I called it in today.
Yesterday was a disaster; I should not have left the house and am none the better for having done so. Today I feel pretty much the same, and have nothing left to prove.
I am sick.
I am disgusting.
I am no fun to be around.
Plus, it’s around -40c with the wind chill out there. And if you think I’m stepping outside when my head is so congested it could possibly explode like glass, you’ve got another thing coming.
But laying in bed, feeling sorry for myself (like I had so desperately wanted to do yesterday), my Mommy Guilt kicked into overdrive. Not only was I feeling weird about being at home while Bee was at daycare, I also couldn’t stop thinking about all the things I could be doing instead of resting – things around the house that I can’t really do with Bee running around my feet:
- I could vacuum.
- I could do a load or two of laundry.
- I could organize the pantry (something I’ve been wanting/meaning to do since we moved in 3 years ago).
- I could organize Bee’s toys, dust the piano, change that burnt out lightbulb, throw out the stash of old magazines hidden in the ottoman.
I could, I could, I COULD….
But, no. NO, dammit.
Not today. TODAY, I AM SICK. And I am going to laze around in bed, write, stalk old boyfriends on Facebook, watch TV and NOT FEEL GUILTY ABOUT IT.
Well, maybe I’ll nix the stalking thing. That might not be the best idea.
Side rant: Who the deuce are these Duck Dynasty wackos? I mean… seriously?? Is it serious?! TV is so weird these days, don’t you think??
While I was laying bed, drifting off to sleep, I was taken back to the feelings of being sick and staying in the infirmary at my old high school, which strangely, is somewhere I loved to be. I have nothing but cozy, warm memories of the infirmary, which probably aren’t adjectives you would use to describe a place you’d stay when very sick, surrounded by other sickies coughing and wheezing and barfing….
I went to a boarding school, where viruses swept the halls like wild fire. The worst were the winter months – everyone trudging through the connecting corridors, avoiding the frigid outdoor air. Understandable when your daily attire is a skirt or flimsy pants, a button-down shirt and a blazer.
The infirmary was a small, cottage-like building tucked behind one of the boarding houses. After chapel, the sick and faking-sick would shuffle like zombies across the road, up the rickety wooden stairs, through the old door and sit in the waiting room until they were called to the nurses window. If they deemed you “fine”, they’d usually give you an expectorant or a decongestant and send you off to class. If you were visibly not well, or really good at faking it (wink!), they’d let you spend the day in one of the beds in the rest rooms to sleep.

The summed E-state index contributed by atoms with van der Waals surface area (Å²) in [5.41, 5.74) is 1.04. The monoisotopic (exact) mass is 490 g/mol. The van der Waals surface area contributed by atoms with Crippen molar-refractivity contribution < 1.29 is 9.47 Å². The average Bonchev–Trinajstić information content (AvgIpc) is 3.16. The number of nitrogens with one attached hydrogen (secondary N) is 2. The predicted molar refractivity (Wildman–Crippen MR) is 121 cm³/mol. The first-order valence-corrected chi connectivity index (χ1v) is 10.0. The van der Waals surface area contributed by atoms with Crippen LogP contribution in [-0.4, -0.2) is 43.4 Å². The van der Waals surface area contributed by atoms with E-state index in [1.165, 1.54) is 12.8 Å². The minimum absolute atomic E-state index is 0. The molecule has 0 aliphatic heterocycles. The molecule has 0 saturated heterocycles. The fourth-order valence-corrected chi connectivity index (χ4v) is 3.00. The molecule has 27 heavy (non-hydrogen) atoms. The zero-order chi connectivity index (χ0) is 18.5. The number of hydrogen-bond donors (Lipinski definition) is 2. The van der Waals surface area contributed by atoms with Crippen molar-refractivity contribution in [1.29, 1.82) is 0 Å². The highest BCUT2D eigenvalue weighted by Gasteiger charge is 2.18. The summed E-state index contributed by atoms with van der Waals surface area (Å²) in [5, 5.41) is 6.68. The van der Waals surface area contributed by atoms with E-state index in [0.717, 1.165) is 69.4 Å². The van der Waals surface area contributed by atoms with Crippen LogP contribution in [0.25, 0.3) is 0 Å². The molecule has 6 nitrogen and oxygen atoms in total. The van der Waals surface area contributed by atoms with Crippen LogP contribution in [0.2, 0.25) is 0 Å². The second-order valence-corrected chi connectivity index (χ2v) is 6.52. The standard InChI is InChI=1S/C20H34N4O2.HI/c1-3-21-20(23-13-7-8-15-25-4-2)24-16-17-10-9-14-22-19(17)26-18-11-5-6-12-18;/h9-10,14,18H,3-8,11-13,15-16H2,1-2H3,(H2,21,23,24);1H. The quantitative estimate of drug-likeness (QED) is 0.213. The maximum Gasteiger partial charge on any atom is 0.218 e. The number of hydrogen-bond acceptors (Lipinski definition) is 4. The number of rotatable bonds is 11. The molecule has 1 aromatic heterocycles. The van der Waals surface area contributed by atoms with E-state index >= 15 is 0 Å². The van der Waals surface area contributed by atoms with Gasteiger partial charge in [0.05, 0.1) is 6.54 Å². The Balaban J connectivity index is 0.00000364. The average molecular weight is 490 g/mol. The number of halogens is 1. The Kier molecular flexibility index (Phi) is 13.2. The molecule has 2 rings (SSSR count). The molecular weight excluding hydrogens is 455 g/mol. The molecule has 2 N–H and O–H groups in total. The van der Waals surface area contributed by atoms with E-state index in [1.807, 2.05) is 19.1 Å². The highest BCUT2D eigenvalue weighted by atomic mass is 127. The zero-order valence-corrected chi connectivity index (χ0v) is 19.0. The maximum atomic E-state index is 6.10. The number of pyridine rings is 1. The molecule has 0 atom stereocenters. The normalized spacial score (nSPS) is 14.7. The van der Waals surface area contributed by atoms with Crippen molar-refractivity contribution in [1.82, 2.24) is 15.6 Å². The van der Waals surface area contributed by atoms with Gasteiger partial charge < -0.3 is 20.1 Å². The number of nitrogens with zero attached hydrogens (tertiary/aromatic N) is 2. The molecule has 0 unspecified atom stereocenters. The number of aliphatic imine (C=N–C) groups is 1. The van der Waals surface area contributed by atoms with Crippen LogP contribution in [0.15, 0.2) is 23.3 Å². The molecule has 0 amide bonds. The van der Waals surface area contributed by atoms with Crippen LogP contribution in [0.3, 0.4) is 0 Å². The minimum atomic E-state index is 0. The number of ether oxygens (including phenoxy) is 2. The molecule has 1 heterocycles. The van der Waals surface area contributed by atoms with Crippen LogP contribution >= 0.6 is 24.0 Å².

Those rooms, in my memory, were dreamy and cotton-like, soft and hazy, despite the army-style single beds that felt like they were straight out of wartime: rounded, wrought-ironed frames painted white, with crisp, starched sheets tucked into perfect hospital corners. Itchy wool blankets folded neatly at the bottom, just long enough to cover your body if you pulled it straight up. The pillows, smooth and thin, perfectly cradled your throbbing head as it nestled in. Each room had about five beds lined up side by side, and a big window with curtains that let in just enough light to let you know it was still daytime. It smelled so clean (a nice change to the shared bathrooms) and was oh, so comfy.
Whether sick or faking it, I always enjoyed spending the day there. I’d curl up into the crinkly bed and wake up hours later, dust dancing through rays of the setting sun. I would feel rested and renewed, ready to face an evening of homework and interhouse drama.
My matrimonial bed is much softer, a better place to spend days like today, when I can barely muster the energy to get dressed. It’s a big, grown-up bed, with a solid wooden frame and a pillow top mattress. You could sink for days into the duvet, and the sheets are feather soft. Even though I have lovely, coddled memories of the army-like infirmary beds, at my age, and with the state I’m currently in, this is the perfect place to recover.
And to hide from the TV.
Now, if you’ll excuse me, I have to go blow my nose for the bajillionth time today… and throw a load in the dryer.
Hey, when the cat’s away, right?!